This ‘rustic fantasy’ tabletop RPG couldn’t feel more different to D&D: ‘That sense of the hidden and the spiritual has just been dumped, and we want to bring that back to life’

City of Mist has been one of the biggest breakout hits in tabletop roleplaying in recent years—a unique noir-superhero game about people gaining the powers of the heroes and villains of mythology. Now, after two hit Kickstarters and the release of a whole flood of adventures, supplements, and spin-offs, the creators at small independent studio Son of Oak are ready to step into a new realm: fantasy.

The result is a new game built as an evolution of City of Mist’s system. Called Legend in the Mist, it’s certainly off to a strong start—just two days after launch, its Kickstarter has raised over $450,000 and counting, more than both of City of Mist’s crowdfunding campaigns combined. 

It’s a reminder of quite how dominant fantasy is as a genre in the hobby. It opens any game up to a wider audience, but that also makes it the most hotly-contested genre in tabletop RPGs. Carving out a space for a new game means not only squaring up to an enormous amount of your peers, but also the biggest elephant in every room: Dungeons & Dragons.

Chatting to Son of Oak founder Amit Moshe and lead artist Daniel Pinal, it’s clear they’ve put a lot of thought into what makes Legend in the Mist stand out—and what it can offer to those used to turning to D&D for all their fantasy needs. Amit begins with what feels like a mission statement for Son of Oak: 

“What we focus on are narrative games that are very accessible,” he says. “So really what we’re trying to do is to make roleplaying a much more casual, in some ways, affair, with a lot less calculations and a lot less memorising.”

Words of power

(Image credit: Son of Oak)

That translates to gameplay driven by descriptors more than numbers—”character sheets that you can play just by reading them”. Rather than including your Dexterity score and your chance to hit with a bow, your sheet might say ‘Expert Thief’ and ‘Can Hit a Bullseye From a Mile Away’. When you take an action, simply roll 2d6 and add +1 for every descriptor that could logically apply. The system builds on this idea in all sorts of interesting ways, but those very straightforward bones beneath bind it all together.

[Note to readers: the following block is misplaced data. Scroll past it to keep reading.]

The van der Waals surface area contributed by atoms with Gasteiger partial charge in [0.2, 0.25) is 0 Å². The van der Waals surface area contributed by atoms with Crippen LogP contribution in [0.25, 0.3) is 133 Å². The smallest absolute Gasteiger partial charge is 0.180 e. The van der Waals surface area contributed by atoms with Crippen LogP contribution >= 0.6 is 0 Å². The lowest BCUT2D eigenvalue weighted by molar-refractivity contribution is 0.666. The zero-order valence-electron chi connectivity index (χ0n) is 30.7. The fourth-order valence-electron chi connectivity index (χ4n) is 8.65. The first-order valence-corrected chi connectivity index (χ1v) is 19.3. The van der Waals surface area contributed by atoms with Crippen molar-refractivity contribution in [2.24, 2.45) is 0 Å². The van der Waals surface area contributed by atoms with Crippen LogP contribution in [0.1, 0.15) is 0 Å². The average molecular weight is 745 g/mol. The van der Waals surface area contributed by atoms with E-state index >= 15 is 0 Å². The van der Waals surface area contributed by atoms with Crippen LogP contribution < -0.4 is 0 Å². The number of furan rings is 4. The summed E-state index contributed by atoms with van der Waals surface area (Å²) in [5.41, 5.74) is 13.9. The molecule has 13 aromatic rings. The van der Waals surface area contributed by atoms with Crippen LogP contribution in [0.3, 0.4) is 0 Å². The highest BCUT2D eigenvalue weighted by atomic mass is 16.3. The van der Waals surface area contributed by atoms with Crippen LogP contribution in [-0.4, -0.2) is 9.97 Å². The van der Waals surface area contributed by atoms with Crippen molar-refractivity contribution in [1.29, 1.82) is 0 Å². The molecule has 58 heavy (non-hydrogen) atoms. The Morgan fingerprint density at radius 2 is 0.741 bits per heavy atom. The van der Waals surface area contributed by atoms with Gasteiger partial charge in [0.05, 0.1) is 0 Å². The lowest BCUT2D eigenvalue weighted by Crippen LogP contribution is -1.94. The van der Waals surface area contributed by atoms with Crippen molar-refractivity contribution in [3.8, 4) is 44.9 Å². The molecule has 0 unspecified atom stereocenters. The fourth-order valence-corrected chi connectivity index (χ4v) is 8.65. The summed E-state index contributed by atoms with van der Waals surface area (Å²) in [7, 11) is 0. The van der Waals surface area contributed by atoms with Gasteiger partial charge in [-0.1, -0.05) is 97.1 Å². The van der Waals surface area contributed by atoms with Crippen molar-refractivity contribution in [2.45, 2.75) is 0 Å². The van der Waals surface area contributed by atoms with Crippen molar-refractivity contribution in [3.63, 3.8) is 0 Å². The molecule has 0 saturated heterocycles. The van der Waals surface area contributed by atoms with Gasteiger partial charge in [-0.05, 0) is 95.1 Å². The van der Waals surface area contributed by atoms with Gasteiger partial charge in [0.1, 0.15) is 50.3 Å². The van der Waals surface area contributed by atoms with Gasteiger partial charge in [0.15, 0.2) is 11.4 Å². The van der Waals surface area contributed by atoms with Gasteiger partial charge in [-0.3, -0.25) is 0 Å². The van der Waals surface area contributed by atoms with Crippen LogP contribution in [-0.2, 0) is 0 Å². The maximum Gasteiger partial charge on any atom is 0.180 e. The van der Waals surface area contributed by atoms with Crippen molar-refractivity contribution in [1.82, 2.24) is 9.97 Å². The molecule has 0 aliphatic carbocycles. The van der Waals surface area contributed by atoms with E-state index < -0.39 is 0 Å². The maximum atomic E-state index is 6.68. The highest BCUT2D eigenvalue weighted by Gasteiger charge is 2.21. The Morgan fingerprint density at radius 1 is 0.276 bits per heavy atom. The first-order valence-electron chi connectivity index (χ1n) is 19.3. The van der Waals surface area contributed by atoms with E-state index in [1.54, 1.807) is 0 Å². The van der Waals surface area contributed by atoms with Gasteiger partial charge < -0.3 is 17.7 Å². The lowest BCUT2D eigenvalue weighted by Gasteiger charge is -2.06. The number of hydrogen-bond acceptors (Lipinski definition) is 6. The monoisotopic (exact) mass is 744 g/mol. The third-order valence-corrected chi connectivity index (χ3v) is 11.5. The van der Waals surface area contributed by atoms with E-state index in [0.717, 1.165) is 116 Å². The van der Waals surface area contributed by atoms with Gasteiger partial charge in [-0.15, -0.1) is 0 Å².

“That’s what gives [the system] its flexibility,” says Moshe. “Because these descriptors can be anything from abilities, gear, skills, heritage, but they can also be narrative things like backstory details, catchphrases. They can be tactical properties or features of the current scene. It’s really endless.”

That core idea already makes City of Mist a fast and accessible experience—but Legend in the Mist seeks to streamline it even further, removing any remaining barriers to entry. For example, condensing City of Mist’s various “moves” (a list of specific actions you can take with individual rules) down into one universal action that simply has different effects and consequences depending on the situation. 

(Image credit: Son of Oak)

Adventures await

If Legend in the Mist has you intrigued to check out other alternatives to D&D, why not check out a list of our favourites? On the other hand, if all this talk of getting rid of stats and numbers makes you wince, you might prefer our look back on the most ridiculously broken D&D builds of all time

Character creation is also more open—in City of Mist all characters were defined by the push-and-pull between their mortal qualities and their mythical side, but Legend in the Mist widens out that idea. Descriptors are drawn from broader categories such as your Origin (your ties to your home and your humble beginnings), your Adventure (what you’ve learned or found out in the world), and your Greatness (aspects of far-reaching importance, such as becoming the ruler of a land). As you play, your character can grow and change, gaining new tags and losing old ones—perhaps leaving their origins behind to follow a great destiny, or instead clinging tightly to them and refusing to be swayed by promises of power and grandeur.